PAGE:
Republican-controlled state legislatures have passed 30 new election reform laws in 18 states, and Democrats are worried about how this will affect the 2022 midterm elections.
Nsé Ufot, CEO of Stacey Abrams' New Georgia Project, told Politico: ''If there isn't a way for us to repeat what happened in November 2020, we're f—ed. We are doing what we do to make sure that not only our constituents, our base, the people, the communities that we organize with, get it. We're trying to make sure that our elected officials get it as well.''
Max Wood, CEO of the progressive data analytics company Deck, said :''I'm super worried. I try to be optimistic, and I do think there are times when this kind of stuff can galvanize enthusiasm and turnout. … But I don't know that that will be enough, especially with how extreme some of these laws are.''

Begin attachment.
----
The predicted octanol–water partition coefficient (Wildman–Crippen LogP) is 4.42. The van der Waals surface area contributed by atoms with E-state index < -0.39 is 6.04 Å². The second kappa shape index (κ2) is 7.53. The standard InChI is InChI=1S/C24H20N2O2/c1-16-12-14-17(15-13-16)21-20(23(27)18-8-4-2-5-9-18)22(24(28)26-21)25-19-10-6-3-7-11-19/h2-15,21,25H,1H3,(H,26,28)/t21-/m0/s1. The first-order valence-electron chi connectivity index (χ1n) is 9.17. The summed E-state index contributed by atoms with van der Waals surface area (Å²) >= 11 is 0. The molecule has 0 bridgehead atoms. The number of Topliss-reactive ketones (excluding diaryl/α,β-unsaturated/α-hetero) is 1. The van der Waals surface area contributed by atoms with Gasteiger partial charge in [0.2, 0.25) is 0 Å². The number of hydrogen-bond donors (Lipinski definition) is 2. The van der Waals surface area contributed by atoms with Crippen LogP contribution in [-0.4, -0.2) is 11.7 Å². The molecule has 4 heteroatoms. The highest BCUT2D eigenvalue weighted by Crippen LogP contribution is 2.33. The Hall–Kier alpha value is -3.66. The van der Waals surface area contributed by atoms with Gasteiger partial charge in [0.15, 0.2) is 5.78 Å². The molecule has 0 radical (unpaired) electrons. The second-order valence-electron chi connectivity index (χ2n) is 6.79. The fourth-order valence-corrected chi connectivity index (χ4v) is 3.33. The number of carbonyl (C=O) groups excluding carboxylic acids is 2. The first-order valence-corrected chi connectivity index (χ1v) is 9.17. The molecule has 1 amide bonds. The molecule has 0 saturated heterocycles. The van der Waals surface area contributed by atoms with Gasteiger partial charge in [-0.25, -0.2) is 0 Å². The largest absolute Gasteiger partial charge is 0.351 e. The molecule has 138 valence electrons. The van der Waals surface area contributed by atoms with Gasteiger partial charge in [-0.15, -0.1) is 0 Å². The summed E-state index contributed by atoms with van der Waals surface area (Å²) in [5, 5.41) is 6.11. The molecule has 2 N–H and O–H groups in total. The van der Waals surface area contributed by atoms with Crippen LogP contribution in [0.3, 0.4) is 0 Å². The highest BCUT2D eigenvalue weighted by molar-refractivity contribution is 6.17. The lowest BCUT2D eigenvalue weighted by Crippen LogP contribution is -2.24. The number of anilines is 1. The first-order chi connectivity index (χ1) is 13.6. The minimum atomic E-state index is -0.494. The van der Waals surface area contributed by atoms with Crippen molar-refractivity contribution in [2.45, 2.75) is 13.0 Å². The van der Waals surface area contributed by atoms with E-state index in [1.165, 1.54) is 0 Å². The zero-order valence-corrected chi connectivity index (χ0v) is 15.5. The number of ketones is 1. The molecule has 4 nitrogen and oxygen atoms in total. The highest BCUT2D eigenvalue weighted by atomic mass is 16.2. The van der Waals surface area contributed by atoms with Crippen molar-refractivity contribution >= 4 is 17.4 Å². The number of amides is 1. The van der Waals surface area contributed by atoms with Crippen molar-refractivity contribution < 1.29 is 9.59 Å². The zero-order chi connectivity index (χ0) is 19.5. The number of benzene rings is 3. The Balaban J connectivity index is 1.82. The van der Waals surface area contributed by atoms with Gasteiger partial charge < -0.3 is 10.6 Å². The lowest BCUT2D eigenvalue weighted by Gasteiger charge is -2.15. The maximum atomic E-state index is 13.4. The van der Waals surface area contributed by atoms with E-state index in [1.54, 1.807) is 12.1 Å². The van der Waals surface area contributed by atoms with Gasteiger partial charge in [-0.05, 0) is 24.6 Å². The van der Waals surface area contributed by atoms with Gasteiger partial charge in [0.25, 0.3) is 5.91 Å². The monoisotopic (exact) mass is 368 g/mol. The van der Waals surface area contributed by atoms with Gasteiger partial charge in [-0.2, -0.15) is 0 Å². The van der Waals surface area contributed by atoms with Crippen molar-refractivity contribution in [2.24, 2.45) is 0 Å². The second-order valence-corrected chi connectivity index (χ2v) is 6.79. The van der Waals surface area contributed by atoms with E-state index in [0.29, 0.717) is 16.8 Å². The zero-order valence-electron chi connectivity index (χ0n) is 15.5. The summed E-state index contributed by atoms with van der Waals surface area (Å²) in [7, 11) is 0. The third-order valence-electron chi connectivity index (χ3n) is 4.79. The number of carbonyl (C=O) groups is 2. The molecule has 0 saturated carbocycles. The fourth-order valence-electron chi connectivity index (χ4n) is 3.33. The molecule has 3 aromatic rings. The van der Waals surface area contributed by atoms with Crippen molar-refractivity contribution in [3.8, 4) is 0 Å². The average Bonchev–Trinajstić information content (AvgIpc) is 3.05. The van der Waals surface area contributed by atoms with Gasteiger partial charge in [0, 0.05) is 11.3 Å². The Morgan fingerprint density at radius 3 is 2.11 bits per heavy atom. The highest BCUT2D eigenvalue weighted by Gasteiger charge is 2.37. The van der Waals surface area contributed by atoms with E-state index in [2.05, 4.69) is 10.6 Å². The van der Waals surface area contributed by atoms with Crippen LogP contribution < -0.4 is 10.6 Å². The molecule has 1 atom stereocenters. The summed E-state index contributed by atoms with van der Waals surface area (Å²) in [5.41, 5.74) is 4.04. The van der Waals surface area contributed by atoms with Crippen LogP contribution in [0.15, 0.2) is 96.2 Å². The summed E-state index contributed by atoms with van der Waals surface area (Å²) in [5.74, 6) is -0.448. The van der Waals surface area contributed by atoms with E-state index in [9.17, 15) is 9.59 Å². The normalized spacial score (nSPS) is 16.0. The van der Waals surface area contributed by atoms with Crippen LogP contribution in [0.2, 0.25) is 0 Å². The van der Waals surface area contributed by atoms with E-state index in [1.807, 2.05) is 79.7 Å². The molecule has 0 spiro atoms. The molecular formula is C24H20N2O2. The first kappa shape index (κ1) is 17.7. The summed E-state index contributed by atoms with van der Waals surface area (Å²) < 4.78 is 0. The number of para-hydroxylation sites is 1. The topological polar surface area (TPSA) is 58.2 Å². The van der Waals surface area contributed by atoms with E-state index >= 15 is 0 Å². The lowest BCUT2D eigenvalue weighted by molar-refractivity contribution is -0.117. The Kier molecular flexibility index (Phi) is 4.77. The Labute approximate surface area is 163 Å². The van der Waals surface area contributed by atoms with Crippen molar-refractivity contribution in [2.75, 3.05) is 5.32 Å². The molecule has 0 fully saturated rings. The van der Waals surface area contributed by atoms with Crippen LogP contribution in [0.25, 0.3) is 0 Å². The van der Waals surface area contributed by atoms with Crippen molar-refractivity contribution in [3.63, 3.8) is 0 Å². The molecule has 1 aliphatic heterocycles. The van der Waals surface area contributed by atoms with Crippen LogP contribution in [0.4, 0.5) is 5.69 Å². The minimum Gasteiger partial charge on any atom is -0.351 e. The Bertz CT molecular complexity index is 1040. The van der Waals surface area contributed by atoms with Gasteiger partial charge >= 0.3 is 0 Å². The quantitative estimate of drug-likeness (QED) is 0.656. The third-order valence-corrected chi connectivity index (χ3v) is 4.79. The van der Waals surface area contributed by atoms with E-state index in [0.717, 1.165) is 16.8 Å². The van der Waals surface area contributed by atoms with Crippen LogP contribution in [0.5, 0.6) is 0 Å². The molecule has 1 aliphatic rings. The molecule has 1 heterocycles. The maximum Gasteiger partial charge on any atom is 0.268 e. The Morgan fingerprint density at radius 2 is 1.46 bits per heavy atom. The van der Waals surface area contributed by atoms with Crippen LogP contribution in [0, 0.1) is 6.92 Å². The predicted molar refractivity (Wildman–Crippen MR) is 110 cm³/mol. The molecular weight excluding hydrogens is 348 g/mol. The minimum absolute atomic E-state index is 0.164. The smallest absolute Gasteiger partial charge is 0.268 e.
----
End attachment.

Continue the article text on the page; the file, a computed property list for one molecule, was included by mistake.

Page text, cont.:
LaTosha Brown, co-founder of the Georgia-based group Black Voters Matter, said that ''hope is quickly turning into frustration. Constantly, we are showing up to protect democracy. When in the hell are those who claim that they are committed to democracy going to show up to protect those that protect democracy?''
More than 400 bills with election reform provisions have ''been introduced in 49 states in the 2021 legislative sessions,'' according to Breitbart. Other states, such as California, Maine, Massachusetts, Michigan, New Jersey, North Carolina, Ohio, Pennsylvania and Wisconsin, have pending legislative sessions with election reform bills in waiting.
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